As Indian democracy crumbles day upon day under the grasp of Narendra Modi, social media platforms have functioned in lieu of a free press. As Reporters Without Borders recently noted, journalists in India “risk dismissal if they criticize the government.” Since Modi took control in 2014, India’s ranking on the World Press Freedom Index has fallen every year, plateauing at 142 (of 180 countries and regions) between 2020 and 2021.
But Modi is effectively squashing social media as a remaining lifeline, via IT regulations implemented in February that activists and concerned citizens alike have called unconstitutional and undemocratic. The new rules give the Indian government more power in managing their perception, with tech companies and video content providers forced to comply. They require social media platforms to be responsive about complaints about posts on their network, divulging to the government whom the “originator” of flagged content is—essentially ending end-to-end encryption.
Compounding this suppression is the fact that US-based tech companies had already been increasingly bowing to Modi’s Bharatiya Janata Party (BJP) government. Weeks before the rules were implemented, Twitter suspended hundreds of accounts of journalists, media outlets, and politicians from opposition parties, among others, during the country’s farmers’ protests against new agricultural laws, in addition to blocking hundreds of pro-farmer tweets the government deemed “controversial.” Similarly, a 21-year-old climate activist supporting the protests was arrested for having edited a Google Doc with resources for protesters and people supporting the protests. The police found out she’d edited the document when Google shared her data.
Tech giants based in America have long thrived on exploiting the so-called global south. We have always been a good source of data and companies have appeased authoritarian regimes in exchange for this new, much-sought-after capital.
This is nothing short of digital colonialism: Where colonial powers once sought natural resources, today they seek data.
If the platform giants don’t follow the Indian government’s new regulations, they may lose a market of 1.3 billion people. And that’s something they’re clearly not willing to risk, regardless of the price Indian citizens themselves pay.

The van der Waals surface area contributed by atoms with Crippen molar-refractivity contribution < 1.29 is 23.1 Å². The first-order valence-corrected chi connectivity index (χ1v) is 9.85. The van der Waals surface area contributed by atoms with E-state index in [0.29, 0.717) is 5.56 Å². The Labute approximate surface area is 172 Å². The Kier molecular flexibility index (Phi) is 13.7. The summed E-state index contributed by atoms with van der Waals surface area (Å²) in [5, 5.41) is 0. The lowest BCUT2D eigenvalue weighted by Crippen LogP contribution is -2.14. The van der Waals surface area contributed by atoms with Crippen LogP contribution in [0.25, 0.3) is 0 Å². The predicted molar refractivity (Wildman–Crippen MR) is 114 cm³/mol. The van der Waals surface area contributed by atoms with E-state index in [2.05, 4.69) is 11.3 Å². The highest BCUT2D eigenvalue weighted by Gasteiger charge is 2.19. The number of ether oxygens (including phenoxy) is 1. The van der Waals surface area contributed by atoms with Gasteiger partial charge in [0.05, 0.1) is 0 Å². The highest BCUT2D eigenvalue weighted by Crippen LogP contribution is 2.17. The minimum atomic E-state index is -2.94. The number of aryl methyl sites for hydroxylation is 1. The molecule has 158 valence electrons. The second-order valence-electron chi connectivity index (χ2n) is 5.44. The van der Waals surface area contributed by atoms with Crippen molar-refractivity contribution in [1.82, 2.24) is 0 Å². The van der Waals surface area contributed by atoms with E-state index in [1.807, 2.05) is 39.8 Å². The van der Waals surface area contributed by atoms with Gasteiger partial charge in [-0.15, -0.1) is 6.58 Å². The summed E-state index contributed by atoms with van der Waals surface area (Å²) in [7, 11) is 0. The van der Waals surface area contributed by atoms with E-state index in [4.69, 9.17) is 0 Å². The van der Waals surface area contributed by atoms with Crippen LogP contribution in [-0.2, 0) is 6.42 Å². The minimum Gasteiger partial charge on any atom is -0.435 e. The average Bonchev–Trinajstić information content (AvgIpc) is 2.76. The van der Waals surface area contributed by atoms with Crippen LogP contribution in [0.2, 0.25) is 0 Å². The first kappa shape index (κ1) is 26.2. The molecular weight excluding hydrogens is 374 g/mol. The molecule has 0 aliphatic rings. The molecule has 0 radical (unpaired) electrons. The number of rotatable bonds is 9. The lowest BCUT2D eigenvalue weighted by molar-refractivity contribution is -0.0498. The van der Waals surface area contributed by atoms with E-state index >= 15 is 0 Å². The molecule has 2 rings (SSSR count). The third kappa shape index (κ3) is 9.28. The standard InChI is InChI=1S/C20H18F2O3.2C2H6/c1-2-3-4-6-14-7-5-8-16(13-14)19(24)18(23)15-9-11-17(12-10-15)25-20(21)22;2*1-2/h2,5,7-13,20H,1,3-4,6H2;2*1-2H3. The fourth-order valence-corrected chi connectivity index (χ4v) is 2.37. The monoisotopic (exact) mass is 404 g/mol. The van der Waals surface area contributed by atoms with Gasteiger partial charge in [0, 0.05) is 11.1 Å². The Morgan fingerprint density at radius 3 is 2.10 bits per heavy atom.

At the beginning of the pandemic, Big Tech started making a power grab in the global south that wasn’t just about deepening an already existent reliance on technology. It was about expanding territories by seizing opportunities with local partners.
In April 2020, Facebook picked up a 9.99 percent stake ($5.7 billion) in Reliance Industries’ Jio Platforms, India’s largest mobile network provider. In November, WhatsApp finally launched payments in India. And in June of this year, Google announced an Android smartphone in collaboration with Jio. In just the first eight months of the pandemic, Reliance owner Mukhesh Ambani’s wealth ballooned by $22 billion.
More than the money, however, as these new IT regulations are enforced, gaps between how Big Tech presents itself in the West versus how it presents itself in India have widened. In the former instance, the likes of Jack Dorsey have taken a strong stance against political figures like Donald Trump, following the January 6 Capitol insurrection. Dorsey defended banning Trump on account of potential “offline harm.”
In response, Indian BJP leaders tweeted out in support of Trump, stating that “if they can do this to POTUS, they can do this to anyone” and “big tech firms are now the new oligarchs.” Yet they must’ve known these firms would cede to the true new oligarchs, themselves.
In India, a country with increasingly (and historically) tense Hindu-Muslim relations, a politician’s tweet linking Islam with terrorism was removed only at the behest of his own government. Similarly, the BJP’s social media head tweeted a video suggesting that a protest against a controversial citizenship law in India was “sponsored” by the opposition party—something that was found to be false. That tweet is still on the platform without any tags marking it as false.
Why these inconsistencies? The question cannot be about whether the governments in countries like India are solely responsible for the state of their democracies. That view, especially if limited to the global south, is naive and culturally imperialist. If the Cambridge Analytica scandal has taught the world anything, it’s that data can make or break democratic elections anywhere.